What’s on your agenda this spring? For me, it looks like a return to golf. Sigh.
My husband used a pro shop credit he’d won in a member-guest tournament in Greenville as a partial payment for this lovely set of ladies’ clubs. Golf and I have a mostly unpleasant history. He thinks that can be remedied by new clubs and lots of practice. Sigh.
Incidentally, those glass trophies and bronze statues you see in the background? All his, won in various tournaments over the years. There’s a hole-in-one plaque as well. He’s actually made two. Maybe one day I’ll break 100. Sigh.
Hope springs eternal, though, right? Walking around my yard these days helps me to forget about my lack of skill in the fairway. The azaleas are blooming! It seems early, but then my daffodils were at their peak in February. Are we on an accelerated schedule this year?
I have different types of azaleas, so my yard is a rainbow of colors ranging from pink to white to purple to red. A hodge-podge which reflects my tendency to buy azaleas on impulse. In addition to different hues, I get different blooming times, which helps to stretch the season.
These are just now budding. I wish I could rattle off the names of all my azaleas, the way my mother used to. She knew every species in her yard: Martha Washington, Coral Bells, Hershey’s Red, Snow. These were the traditional assortments. I’ve picked out newer varieties in the nursery, planted them, and then promptly forgot their interesting names.
These old-fashioned snow (?) azaleas are in full bloom. These were here when my husband and I bought the house, so I’m guessing on the name.
Unfortunately, the late frosts killed most of the buds on this lilac formosa-type variety, which dared to try to bloom too early. The same thing happened last year. It seems like this azalea would wise up. Its mate on the other side of the house is in better shape.
My never-say-die dogwood is lovely right now. I bought this tree as a sapling years ago when Home Depot was in Rocky Mount. My husband has cut dead limb after dead limb from it, pronouncing it a goner many times. It always rejuvenates. Given the story of the dogwood, that Christ’s cross was made from its wood, this new birth each spring seems appropriate.
The azaleas and my dogwood are not the only signs of spring in my yard. The blue-black salvia, a perennial, is sprouting. This plant draws the hummingbirds, and I have it in a couple of pots as well as beneath the spot where I hang my hummingbird feeder.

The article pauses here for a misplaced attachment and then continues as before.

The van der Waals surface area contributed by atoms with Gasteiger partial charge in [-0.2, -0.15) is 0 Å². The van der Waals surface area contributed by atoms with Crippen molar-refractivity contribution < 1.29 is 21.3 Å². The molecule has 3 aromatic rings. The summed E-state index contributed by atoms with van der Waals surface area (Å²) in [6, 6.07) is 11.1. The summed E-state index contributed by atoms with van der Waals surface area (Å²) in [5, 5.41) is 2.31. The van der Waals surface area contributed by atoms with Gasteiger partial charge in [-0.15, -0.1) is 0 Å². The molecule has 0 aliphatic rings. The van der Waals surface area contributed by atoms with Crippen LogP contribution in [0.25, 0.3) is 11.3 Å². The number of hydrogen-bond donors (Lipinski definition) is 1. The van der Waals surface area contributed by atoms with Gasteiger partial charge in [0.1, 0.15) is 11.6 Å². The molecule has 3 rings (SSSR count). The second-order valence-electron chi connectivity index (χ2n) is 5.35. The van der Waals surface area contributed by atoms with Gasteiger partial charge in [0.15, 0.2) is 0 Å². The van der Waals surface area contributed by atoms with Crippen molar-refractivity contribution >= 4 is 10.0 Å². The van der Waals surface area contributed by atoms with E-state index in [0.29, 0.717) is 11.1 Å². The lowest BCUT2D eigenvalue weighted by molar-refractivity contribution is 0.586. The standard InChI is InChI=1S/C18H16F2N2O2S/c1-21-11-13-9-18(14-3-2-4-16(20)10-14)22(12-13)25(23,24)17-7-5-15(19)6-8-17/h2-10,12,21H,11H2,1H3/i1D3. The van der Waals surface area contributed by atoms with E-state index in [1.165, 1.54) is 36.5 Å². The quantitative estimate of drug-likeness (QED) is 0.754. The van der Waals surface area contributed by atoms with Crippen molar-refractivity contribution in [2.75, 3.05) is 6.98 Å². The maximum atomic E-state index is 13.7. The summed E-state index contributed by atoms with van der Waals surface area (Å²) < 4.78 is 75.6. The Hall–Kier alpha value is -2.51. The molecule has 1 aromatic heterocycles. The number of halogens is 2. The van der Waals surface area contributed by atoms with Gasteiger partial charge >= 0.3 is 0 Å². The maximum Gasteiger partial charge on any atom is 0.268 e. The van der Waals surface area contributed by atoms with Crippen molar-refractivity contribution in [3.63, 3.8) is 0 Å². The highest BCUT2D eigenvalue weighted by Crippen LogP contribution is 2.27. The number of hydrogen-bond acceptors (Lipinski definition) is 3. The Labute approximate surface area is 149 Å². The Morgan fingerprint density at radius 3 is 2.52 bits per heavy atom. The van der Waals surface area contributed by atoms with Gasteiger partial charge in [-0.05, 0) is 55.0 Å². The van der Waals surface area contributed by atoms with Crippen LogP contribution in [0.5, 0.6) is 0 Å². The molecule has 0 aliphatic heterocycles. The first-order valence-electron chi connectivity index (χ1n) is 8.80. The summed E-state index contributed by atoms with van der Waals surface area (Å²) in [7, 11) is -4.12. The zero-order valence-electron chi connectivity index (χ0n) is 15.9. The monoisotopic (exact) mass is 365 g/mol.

I bought the blue-black salvia at a Master Gardener sale several years ago. I got there late that day, and it was about the only thing left. It looked rather sad, with a Charlie Brown Christmas tree kind of appearance, and had been marked down. From its humble beginnings at that sale, it’s flourished in my yard.
That’s sedum, another hardy perennial that spreads each year, pushing through the pine straw. The deer and rabbits around my house keep the sedum “trimmed” during the summer. Fortunately, these rascals don’t seem to like the taste of salvia.
My emerging hostas, caviar to deer, are safe since I have them inside my fenced-in backyard. So far, rabbits, which squeeze through the slats in the fence, haven’t been interested in hostas.
The flowering quince my middle daughter gave me is showing off this spring. I texted her a picture this week, with the caption, “Blooming! The rabbits haven’t gotten it so far.” Last year, it was nibbled down to sticks before I got smart and put a wire cage around it. I should probably get that cage out of the storage building again this year to prevent another “pruned” plant.
I’m thankful that so much in my yard has bloomed early this year. I was afraid I would miss the azaleas due to an upcoming trip to Israel and Jordan. This tour was booked for spring of 2020 and due to Covid was re-booked for spring of 2021. Israel wasn’t open last spring, so again, there was another re-booking.
I’m hoping this third time is the charm. It’d better be. I’ve started studying.